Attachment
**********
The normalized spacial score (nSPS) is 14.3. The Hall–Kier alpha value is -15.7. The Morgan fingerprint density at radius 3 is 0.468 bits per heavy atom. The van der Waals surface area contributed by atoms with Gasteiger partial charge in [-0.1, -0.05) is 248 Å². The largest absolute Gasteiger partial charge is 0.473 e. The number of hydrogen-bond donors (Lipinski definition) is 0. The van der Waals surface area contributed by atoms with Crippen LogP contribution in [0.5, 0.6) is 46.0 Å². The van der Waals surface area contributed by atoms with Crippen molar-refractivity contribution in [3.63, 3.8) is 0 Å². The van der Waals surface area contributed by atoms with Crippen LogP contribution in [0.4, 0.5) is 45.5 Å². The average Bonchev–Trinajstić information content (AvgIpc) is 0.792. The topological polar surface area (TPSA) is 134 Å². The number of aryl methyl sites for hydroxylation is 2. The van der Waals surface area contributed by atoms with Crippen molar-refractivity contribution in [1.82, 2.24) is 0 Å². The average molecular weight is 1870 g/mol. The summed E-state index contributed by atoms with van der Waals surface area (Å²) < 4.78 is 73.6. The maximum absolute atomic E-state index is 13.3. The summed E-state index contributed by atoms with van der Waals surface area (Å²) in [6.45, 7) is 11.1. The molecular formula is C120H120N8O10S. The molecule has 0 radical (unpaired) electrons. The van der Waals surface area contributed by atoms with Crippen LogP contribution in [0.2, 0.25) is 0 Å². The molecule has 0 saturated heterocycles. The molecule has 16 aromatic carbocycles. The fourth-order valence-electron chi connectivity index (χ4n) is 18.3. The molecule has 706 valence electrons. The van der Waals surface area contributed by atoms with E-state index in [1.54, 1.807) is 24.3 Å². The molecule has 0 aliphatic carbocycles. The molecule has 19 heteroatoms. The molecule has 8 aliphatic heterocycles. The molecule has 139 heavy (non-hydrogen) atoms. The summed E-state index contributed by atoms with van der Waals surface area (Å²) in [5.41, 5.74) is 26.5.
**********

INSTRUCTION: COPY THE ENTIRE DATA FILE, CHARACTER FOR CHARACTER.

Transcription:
The normalized spacial score (nSPS) is 14.3. The Hall–Kier alpha value is -15.7. The Morgan fingerprint density at radius 3 is 0.468 bits per heavy atom. The van der Waals surface area contributed by atoms with Gasteiger partial charge in [-0.1, -0.05) is 248 Å². The largest absolute Gasteiger partial charge is 0.473 e. The number of hydrogen-bond donors (Lipinski definition) is 0. The van der Waals surface area contributed by atoms with Crippen LogP contribution in [0.5, 0.6) is 46.0 Å². The van der Waals surface area contributed by atoms with Crippen molar-refractivity contribution in [3.63, 3.8) is 0 Å². The van der Waals surface area contributed by atoms with Crippen LogP contribution in [0.4, 0.5) is 45.5 Å². The average Bonchev–Trinajstić information content (AvgIpc) is 0.792. The topological polar surface area (TPSA) is 134 Å². The number of aryl methyl sites for hydroxylation is 2. The van der Waals surface area contributed by atoms with Crippen molar-refractivity contribution in [1.82, 2.24) is 0 Å². The average molecular weight is 1870 g/mol. The summed E-state index contributed by atoms with van der Waals surface area (Å²) < 4.78 is 73.6. The maximum absolute atomic E-state index is 13.3. The summed E-state index contributed by atoms with van der Waals surface area (Å²) in [6.45, 7) is 11.1. The molecular formula is C120H120N8O10S. The molecule has 0 radical (unpaired) electrons. The van der Waals surface area contributed by atoms with Crippen LogP contribution in [0.2, 0.25) is 0 Å². The molecule has 0 saturated heterocycles. The molecule has 16 aromatic carbocycles. The fourth-order valence-electron chi connectivity index (χ4n) is 18.3. The molecule has 706 valence electrons. The van der Waals surface area contributed by atoms with E-state index in [1.54, 1.807) is 24.3 Å². The molecule has 0 aliphatic carbocycles. The molecule has 19 heteroatoms. The molecule has 8 aliphatic heterocycles. The molecule has 139 heavy (non-hydrogen) atoms. The summed E-state index contributed by atoms with van der Waals surface area (Å²) in [5.41, 5.74) is 26.5.